Renaissance Man: Clevelander, Golden Apple winner and Fenwick Theology/Film Teacher for the past 12 years, Mr. Paulett also is a writer, musician and theater aficionado.
What is your educational background?
JP: My undergraduate degree was in Linguistics and Classical Languages from Georgetown University. I have a Master’s degree in Theology from Felician University and an MFA in Creative Writing from Antioch University. During my Golden Apple Sabbatical, I began a doctoral program in religious studies at Northwestern University.
What did you do prior to becoming a teacher at Fenwick?
JP: I taught for 10 years while I was in my twenties — at Lake Catholic High School in Cleveland and then at Kent State University, where I was doing doctoral work in theater and film. I then left teaching for family reasons and went into business. I had planned to work in business for two years but it turned into 25 years. I had always planned to return to teaching. When my daughter was through college, I had my opportunity and joined Fenwick.
What are you currently reading for enjoyment?
JP: I always have several books going at the same time. Right now, I am reading David Brooks’ new book The Second Mountain: The Quest for a Moral Life. I am also reading a history of the Second World War in the Aleutian Islands. Rounding that out is Wasn’t That a Time? — the story of the folk singing group The Weavers.
What interests do you pursue outside of the classroom?
JP: I am a theater fanatic. In most weeks, I attend two or three performances. I love opera and subscribe to the Lyric Opera. I also subscribe to the Chicago Symphony, the Music of the Baroque and three theater companies. I fill in the other nights with smaller theaters and films at the Gene Siskel Center. I am a writer (I have four books published) and am active writing almost every day. I have a new book in progress that I hope to finish by fall. I play music (guitar, banjo, mandolin) and usually pick up an instrument for a few minutes every day.
To what teams and/or clubs did you belong as a student?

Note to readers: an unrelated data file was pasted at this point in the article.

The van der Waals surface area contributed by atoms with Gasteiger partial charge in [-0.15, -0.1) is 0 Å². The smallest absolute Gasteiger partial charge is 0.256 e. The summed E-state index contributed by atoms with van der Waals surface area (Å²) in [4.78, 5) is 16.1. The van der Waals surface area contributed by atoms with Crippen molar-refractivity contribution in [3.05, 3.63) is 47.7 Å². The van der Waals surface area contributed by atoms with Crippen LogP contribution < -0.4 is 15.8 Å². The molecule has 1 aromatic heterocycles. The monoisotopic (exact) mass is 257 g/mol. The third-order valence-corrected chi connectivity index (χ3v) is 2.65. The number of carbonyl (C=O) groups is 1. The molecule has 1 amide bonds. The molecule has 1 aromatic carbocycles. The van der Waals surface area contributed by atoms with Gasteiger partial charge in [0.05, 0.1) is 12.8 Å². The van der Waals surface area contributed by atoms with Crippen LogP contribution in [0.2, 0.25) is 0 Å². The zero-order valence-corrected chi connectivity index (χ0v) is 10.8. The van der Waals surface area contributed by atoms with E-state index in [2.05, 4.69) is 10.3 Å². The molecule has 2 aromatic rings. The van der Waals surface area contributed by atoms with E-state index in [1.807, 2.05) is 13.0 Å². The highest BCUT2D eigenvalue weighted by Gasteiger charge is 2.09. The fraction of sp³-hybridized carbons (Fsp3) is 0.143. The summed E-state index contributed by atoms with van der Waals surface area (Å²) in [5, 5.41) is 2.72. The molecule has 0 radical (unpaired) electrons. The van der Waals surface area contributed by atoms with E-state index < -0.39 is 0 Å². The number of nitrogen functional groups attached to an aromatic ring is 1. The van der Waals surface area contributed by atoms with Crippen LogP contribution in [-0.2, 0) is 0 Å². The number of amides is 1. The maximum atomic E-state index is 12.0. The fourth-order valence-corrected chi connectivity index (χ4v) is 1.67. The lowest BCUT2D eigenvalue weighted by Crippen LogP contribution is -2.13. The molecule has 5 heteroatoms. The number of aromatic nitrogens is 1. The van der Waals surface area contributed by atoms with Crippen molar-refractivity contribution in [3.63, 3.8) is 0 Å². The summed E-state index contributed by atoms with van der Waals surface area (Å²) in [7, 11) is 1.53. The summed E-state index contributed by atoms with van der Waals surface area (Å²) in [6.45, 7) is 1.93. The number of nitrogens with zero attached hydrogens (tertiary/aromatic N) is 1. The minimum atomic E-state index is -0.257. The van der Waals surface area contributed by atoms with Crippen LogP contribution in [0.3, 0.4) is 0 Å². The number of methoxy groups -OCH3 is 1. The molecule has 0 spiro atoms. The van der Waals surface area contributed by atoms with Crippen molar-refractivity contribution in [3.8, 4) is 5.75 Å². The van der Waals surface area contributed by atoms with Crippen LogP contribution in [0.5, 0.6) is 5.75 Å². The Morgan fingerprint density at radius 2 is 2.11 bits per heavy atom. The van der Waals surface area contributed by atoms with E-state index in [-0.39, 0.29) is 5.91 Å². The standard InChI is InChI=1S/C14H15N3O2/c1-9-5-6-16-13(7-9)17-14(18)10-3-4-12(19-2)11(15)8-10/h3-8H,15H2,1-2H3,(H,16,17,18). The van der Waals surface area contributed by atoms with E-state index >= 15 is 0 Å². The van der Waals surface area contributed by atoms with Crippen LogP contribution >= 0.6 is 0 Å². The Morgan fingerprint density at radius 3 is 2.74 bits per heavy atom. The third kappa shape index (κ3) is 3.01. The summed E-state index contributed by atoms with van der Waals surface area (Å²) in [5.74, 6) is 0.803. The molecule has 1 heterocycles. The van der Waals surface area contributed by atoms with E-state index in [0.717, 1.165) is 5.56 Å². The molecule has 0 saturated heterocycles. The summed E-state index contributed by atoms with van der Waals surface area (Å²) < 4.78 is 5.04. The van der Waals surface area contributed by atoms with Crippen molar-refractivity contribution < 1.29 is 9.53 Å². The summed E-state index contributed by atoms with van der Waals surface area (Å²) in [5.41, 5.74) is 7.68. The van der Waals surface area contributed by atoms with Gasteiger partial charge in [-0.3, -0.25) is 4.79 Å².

JP: When I was in high school [at St. Ignatius in Cleveland], I was a member of the Debate Team and was fortunate to have some success. I was also in the theater. I acted in several plays and, during my senior year, wrote and directed a play. I sang in the choir and played in a rock band. I was a dreadful athlete and got cut from every sport I attempted. I wrote for the school newspaper and, for a while, published an underground newspaper. The teachers caught me running this off on the mimeograph machine and the paper was ended.
Which clubs/sports/activities do you run at Fenwick?
JP: I have moderated a variety of groups at Fenwick. I was the chess coach and the moderator of Touchstone [the student literary magazine] for several years. I directed the spring musical and was music director for Banua. I have been the moderator of the Photography Club for the last few years. Next year, I will guide the new Film Club.
What quality/characteristic marks a Fenwick student?
JP: Fenwick students generally have a seriousness of purpose that sets them apart. I teach Moral Theology. In that class, we study philosophers such as Kant, Bentham and John Stuart Mill. Most students will not encounter these thinkers until junior year of college. Fenwick students deal with this advanced content with thoughtfulness and diligence.
When did you decide to become a teacher, and why did you choose this field?
JP: I was deeply affected by several teachers in high school, probably none more than my speech teacher Mr. William Murphy. He was an intense, rigorous and sometimes difficult man who drove, excited, demanded and inspired his students. I suppose that my desire to become a teacher started with a hope to be like Murph. I have been very blessed in my life, and I think I have an obligation to give back. Teaching has been the best way I have found to return what I have been given.Continue reading “FACULTY FOCUS: Fenwick Theology & Film Teacher John Paulett”